"So if that's the case, if there is an association in the perceptual system between larger written numbers with heavier objects, then that association may extend to human bodies and jersey numbers. Also, lighter bodies tend to be slender and they tend to be more agile. This association links the smaller numbers with being slender, lighter, faster. So there can also be an association between the magnitude of numbers and slenderness and agility."
In other words, a number from 10 to 19 may trigger our brains to perceive a receiver as faster and more agile than one who is wearing a number in the 80s. Think about your initial impression of college defensive linemen who wear numbers in the single digits such as Auburn's Derrick Brown, who wears No. 5. Brown, a potential first-round pick for the 2020 draft, is listed at 318 pounds. Would you guess he weighed that much if you saw him on the sideline wearing No. 5, rather than lined up over center?
"There can very well exist an association between magnitude of numbers and heaviness, either at a perceptual or a cognitive level," Shams said. "[The players'] feeling that the smaller jersey number may make them look more slender or faster, it may not be completely meaningless. There may be something to it."
The one outlier? In 1991, the Atlanta Falcons assigned No. 35 to receiver Mike Pritchard because they thought they might also use him as a running back in their run-and-shoot scheme. But Pritchard caught 201 passes over three seasons before leaving to join the Denver Broncos, where he took No. 81.
Doubts and indifference
Not all receivers who spoke with ESPN seemed to care whether their number is in the range of 10 to 19 or in the 80s. The Bengals' A.J. Green said he wears No. 18 simply as a combination of his high school number (No. 1, though he wore No. 84 during his freshman season because Randy Moss was his favorite player) and his college number at Georgia (No. 8). The Lions' Marvin Hall said: "I honestly feel like they are just numbers at the end of the day. The player is what makes the numbers."
The first receiver to opt into a number from 10 to 19 after the 2004 rule change, the Arizona Cardinals' Larry Fitzgerald, has attributed his decision to a team staffer who figured No. 11 was the closest he could get to the No. 1 he wore at the University of Pittsburgh.
Jarvis Landry chose No. 14 when he was drafted by the Miami Dolphins to match the year (2014). But when he was traded in 2018 to the Cleveland Browns, there were no numbers from 10 to 19 immediately available. So he took 80, the number he wore in high school and college, to honor both his brother and his family's favorite player (Jerry Rice).
Landry is one of two players who wear a number in the 80s currently among the top 20 wide receivers in receptions this season, with the Bengals' Tyler Boyd (No. 83) being the other. And oddly enough, not a single wide receiver who wears one 80s number -- No. 85 -- even has a catch this season.
Keyshawn Johnson's nephew, New Orleans Saints star Michael Thomas, wears No. 13 after emulating Johnson's No. 3 at Ohio State (83 was "too far away"). He points out that the teen numbers are family tradition. Johnson himself said the only motivation he had was to be "cool and different," but agreed that he often correlates smaller numbers with athleticism -- and not just for receivers.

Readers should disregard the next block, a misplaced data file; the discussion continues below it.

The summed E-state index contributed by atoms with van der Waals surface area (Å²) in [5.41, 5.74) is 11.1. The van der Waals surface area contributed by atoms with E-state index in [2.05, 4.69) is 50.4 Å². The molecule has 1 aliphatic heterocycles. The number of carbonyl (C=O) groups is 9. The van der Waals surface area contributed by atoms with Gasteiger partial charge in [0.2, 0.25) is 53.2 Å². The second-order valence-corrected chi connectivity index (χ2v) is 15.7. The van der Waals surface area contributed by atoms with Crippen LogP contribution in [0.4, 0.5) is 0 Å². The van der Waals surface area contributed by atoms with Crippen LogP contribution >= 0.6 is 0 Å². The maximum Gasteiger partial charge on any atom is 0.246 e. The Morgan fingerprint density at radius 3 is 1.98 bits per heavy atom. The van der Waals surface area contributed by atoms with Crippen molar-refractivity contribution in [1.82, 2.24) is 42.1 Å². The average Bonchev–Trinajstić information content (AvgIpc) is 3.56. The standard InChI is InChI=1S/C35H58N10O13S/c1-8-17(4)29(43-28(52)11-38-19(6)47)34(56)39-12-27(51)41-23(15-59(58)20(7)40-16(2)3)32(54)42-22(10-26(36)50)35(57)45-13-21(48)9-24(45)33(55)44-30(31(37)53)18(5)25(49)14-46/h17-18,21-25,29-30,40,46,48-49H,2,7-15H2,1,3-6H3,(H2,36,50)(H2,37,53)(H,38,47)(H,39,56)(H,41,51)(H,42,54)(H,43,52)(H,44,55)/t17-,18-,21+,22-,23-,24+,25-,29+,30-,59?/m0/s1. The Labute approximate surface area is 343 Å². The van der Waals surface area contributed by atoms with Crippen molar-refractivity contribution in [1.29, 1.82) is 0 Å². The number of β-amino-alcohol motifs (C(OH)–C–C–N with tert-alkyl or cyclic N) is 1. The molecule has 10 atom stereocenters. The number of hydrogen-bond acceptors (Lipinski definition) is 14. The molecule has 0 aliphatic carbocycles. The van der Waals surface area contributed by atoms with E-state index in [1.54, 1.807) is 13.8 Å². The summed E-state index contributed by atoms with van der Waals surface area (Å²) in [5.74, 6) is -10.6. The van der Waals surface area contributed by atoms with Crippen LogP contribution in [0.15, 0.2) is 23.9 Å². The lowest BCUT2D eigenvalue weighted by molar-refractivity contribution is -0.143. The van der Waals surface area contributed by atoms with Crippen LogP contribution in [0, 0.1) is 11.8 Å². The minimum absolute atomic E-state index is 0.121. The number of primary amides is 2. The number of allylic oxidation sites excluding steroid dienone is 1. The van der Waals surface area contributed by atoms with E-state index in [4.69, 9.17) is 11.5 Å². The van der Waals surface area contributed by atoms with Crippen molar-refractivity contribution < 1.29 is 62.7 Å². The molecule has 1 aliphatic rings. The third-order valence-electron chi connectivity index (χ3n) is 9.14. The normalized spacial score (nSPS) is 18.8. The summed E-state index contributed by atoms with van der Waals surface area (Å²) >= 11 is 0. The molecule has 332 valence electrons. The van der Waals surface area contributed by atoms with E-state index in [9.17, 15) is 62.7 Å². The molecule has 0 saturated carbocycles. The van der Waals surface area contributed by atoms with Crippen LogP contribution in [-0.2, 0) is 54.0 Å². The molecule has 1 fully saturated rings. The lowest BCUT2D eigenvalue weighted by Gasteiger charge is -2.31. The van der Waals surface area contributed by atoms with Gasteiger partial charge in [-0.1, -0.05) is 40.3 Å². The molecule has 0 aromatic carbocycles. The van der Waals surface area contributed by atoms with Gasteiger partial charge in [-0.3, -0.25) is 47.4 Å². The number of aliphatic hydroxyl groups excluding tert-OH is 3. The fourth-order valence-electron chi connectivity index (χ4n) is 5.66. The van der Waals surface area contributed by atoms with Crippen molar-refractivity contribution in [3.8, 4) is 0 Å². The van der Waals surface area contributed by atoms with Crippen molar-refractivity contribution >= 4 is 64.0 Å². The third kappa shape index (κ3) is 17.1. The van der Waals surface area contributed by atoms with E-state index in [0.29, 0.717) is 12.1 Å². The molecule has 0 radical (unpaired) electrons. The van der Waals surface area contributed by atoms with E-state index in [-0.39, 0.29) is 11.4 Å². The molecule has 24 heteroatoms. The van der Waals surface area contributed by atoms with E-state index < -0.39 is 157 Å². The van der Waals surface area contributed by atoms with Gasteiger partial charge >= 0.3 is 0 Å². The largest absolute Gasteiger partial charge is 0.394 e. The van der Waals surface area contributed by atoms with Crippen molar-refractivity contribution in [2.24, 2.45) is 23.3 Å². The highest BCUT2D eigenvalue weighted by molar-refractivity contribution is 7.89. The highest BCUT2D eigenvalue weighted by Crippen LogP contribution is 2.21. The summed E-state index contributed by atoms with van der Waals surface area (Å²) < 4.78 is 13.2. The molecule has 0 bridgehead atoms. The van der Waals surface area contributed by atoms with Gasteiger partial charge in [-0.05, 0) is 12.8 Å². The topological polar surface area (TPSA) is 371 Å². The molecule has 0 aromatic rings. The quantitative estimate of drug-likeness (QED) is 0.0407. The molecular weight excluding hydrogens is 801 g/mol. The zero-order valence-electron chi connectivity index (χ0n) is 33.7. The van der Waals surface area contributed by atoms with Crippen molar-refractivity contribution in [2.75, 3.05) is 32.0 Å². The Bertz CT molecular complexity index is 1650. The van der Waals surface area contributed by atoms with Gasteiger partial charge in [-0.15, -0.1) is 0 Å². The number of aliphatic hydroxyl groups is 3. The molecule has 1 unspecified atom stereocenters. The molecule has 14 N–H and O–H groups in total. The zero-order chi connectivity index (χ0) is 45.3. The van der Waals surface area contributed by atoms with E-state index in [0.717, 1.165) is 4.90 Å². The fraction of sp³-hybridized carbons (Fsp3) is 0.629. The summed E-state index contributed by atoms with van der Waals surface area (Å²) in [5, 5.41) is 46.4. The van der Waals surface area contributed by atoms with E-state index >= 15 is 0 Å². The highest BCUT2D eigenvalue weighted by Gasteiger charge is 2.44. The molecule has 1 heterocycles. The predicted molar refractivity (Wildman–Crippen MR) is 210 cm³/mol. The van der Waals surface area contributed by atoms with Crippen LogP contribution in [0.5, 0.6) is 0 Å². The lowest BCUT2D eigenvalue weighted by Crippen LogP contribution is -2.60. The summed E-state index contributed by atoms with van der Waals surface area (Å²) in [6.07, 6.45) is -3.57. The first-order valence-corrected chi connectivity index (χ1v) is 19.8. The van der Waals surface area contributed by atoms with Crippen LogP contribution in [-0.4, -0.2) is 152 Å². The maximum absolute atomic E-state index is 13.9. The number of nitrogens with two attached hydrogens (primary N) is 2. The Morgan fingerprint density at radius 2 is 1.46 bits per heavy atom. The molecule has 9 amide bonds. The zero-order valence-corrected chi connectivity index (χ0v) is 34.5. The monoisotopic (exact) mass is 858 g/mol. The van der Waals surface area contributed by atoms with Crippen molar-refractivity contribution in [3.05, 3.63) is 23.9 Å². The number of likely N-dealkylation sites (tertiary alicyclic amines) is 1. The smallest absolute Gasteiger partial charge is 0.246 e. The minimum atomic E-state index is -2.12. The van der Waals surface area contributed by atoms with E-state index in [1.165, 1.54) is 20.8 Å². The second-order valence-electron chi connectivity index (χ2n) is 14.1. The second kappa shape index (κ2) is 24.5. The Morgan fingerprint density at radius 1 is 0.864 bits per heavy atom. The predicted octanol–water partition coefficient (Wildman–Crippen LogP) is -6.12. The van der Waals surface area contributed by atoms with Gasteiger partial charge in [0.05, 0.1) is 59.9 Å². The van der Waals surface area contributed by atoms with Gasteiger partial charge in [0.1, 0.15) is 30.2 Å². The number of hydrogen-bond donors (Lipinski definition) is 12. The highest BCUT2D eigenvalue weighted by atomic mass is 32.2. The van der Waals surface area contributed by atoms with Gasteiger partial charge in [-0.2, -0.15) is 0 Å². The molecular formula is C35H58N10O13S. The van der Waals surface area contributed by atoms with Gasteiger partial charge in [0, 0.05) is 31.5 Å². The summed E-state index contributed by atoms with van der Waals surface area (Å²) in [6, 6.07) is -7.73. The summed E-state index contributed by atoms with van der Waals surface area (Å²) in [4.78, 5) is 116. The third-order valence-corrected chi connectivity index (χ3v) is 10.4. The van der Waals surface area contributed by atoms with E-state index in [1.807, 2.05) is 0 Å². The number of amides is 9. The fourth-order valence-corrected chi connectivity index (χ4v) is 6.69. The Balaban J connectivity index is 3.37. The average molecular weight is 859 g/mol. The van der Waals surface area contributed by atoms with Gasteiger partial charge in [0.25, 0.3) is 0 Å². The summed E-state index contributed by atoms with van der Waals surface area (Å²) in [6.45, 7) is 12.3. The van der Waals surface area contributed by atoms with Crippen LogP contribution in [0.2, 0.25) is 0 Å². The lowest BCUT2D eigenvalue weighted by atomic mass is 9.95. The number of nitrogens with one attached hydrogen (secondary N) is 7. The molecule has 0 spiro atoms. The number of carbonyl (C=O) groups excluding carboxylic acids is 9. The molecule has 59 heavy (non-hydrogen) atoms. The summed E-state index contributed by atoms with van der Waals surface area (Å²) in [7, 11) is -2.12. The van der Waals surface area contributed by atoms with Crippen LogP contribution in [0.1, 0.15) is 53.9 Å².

He, for instance, thinks that Jets quarterback Sam Darnold made a big mistake choosing No. 14.
"If he was wearing No. 4," Johnson said. "He would look cool, like Deshaun Watson in Houston. Instead, he is wearing this ugly 14 that makes him look like a dropback quarterback, when he's actually a pretty damn good athlete. If he wore 4, he would look awesome."
That number worked wonders for another quarterback, Johnson contends.
"Brett Favre was 4," Johnson said, "but what he did is he gave you the illusion that he could run and do a lot of things, even though he couldn't. Look how cool that made him."
Favre did rush for 1,503 yards and 11 touchdowns in his first nine seasons as a starter for the Green Bay Packers, from 1992 to 2000, before spending the rest of his career largely behind the line of scrimmage. He was always nimble in the pocket, but to hear Johnson tell it -- and there's probably some science behind it -- Favre's single-digit number elevated the perception of those skills.
Johnson has additional personal theories about numbers:
If you're a receiver, don't pick 10, 12 or 14. "They don't look right," he said. Houston Texans star DeAndre Hopkins has helped popularize No. 10, but his reasoning for wearing that number has nothing to do with football. He wears it in honor of soccer legend Lionel Messi.
The No. 13, worn by the Browns' Odell Beckham Jr. among others, is a winner. Beckham wore No. 3 at LSU because it was Allen Iverson's number in the NBA, and when he was drafted by the New York Giants, he added the "1." If he had to do it over again, Beckham says he'd wear No. 11 so he could be "No. 1 twice over."
Thinking about No. 15 or No. 17? You better try it on first. "Depends on who's wearing it," Johnson said. Of the 229 receivers in the ESPN player database, No. 17 is actually the most popular choice in the teens among wide receivers (22).
The irony is that jersey numbers from 10 to 19 are decidedly old-school. Prior to 1973, receivers could wear all sorts of numbers. Alworth wore No. 19, Don Maynard wore No. 13 and Charlie Joiner wore No. 18. All three are in the Pro Football Hall of Fame. (There are 16 wide receivers who wore numbers in the 80s in the Hall, including Moss, Rice, Cris Carter, Marvin Harrison, Raymond Berry and Lynn Swann.)
In a way, Johnson connected a lost era of football history to the present. He capitalized on the perceptual tendencies of the human brain without realizing it. And, most importantly, he defined what was cool in the 1990s and watched it transition into swag in 2019.
"What it's always about," Johnson said, "is being able to identify what's cool. And I was the one who started it all."
ESPN NFL Nation reporters Todd Archer, Ben Baby, Sarah Barshop, Mike DiRocco, Jeff Legwold, Michael Rothstein, Lindsey Thiry, Mike Triplett, Jake Trotter and Nick Wagoner contributed to this story.